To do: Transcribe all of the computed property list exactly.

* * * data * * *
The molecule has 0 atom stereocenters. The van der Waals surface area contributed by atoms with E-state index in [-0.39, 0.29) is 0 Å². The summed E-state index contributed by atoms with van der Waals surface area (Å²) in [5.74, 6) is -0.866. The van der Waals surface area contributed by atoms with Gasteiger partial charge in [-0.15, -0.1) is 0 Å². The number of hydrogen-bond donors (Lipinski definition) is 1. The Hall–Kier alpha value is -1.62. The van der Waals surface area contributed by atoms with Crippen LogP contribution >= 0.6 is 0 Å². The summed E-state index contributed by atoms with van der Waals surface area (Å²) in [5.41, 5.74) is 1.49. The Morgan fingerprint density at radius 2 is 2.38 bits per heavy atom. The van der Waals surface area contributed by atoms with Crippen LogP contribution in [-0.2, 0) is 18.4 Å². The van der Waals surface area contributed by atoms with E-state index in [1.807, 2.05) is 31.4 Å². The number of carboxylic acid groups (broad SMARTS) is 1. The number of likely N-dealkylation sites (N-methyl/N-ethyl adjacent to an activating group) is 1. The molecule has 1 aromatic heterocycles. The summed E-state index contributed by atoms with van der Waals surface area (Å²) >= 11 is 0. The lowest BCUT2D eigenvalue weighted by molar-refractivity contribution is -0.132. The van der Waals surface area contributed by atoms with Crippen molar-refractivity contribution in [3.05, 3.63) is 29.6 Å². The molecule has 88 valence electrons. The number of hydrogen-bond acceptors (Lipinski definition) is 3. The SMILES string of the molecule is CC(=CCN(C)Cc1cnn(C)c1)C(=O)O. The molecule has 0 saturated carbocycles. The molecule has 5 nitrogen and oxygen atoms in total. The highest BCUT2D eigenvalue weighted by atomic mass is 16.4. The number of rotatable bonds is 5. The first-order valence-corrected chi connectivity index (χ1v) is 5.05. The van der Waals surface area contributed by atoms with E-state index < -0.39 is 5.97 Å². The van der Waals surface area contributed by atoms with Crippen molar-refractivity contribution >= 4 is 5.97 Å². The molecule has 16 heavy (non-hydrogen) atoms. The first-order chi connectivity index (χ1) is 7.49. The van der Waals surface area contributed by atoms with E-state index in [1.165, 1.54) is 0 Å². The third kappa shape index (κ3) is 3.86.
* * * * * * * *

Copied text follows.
The molecule has 0 atom stereocenters. The van der Waals surface area contributed by atoms with E-state index in [-0.39, 0.29) is 0 Å². The summed E-state index contributed by atoms with van der Waals surface area (Å²) in [5.74, 6) is -0.866. The van der Waals surface area contributed by atoms with Gasteiger partial charge in [-0.15, -0.1) is 0 Å². The number of hydrogen-bond donors (Lipinski definition) is 1. The Hall–Kier alpha value is -1.62. The van der Waals surface area contributed by atoms with Crippen LogP contribution >= 0.6 is 0 Å². The summed E-state index contributed by atoms with van der Waals surface area (Å²) in [5.41, 5.74) is 1.49. The Morgan fingerprint density at radius 2 is 2.38 bits per heavy atom. The van der Waals surface area contributed by atoms with Crippen LogP contribution in [-0.2, 0) is 18.4 Å². The van der Waals surface area contributed by atoms with E-state index in [1.807, 2.05) is 31.4 Å². The number of carboxylic acid groups (broad SMARTS) is 1. The number of likely N-dealkylation sites (N-methyl/N-ethyl adjacent to an activating group) is 1. The molecule has 1 aromatic heterocycles. The summed E-state index contributed by atoms with van der Waals surface area (Å²) >= 11 is 0. The lowest BCUT2D eigenvalue weighted by molar-refractivity contribution is -0.132. The van der Waals surface area contributed by atoms with Crippen molar-refractivity contribution in [3.05, 3.63) is 29.6 Å². The molecule has 88 valence electrons. The number of hydrogen-bond acceptors (Lipinski definition) is 3. The SMILES string of the molecule is CC(=CCN(C)Cc1cnn(C)c1)C(=O)O. The molecule has 0 saturated carbocycles. The molecule has 5 nitrogen and oxygen atoms in total. The highest BCUT2D eigenvalue weighted by atomic mass is 16.4. The number of rotatable bonds is 5. The first-order valence-corrected chi connectivity index (χ1v) is 5.05. The van der Waals surface area contributed by atoms with E-state index < -0.39 is 5.97 Å². The van der Waals surface area contributed by atoms with Crippen molar-refractivity contribution >= 4 is 5.97 Å². The molecule has 16 heavy (non-hydrogen) atoms. The first-order chi connectivity index (χ1) is 7.49. The van der Waals surface area contributed by atoms with E-state index in [1.165, 1.54) is 0 Å². The third kappa shape index (κ3) is 3.86.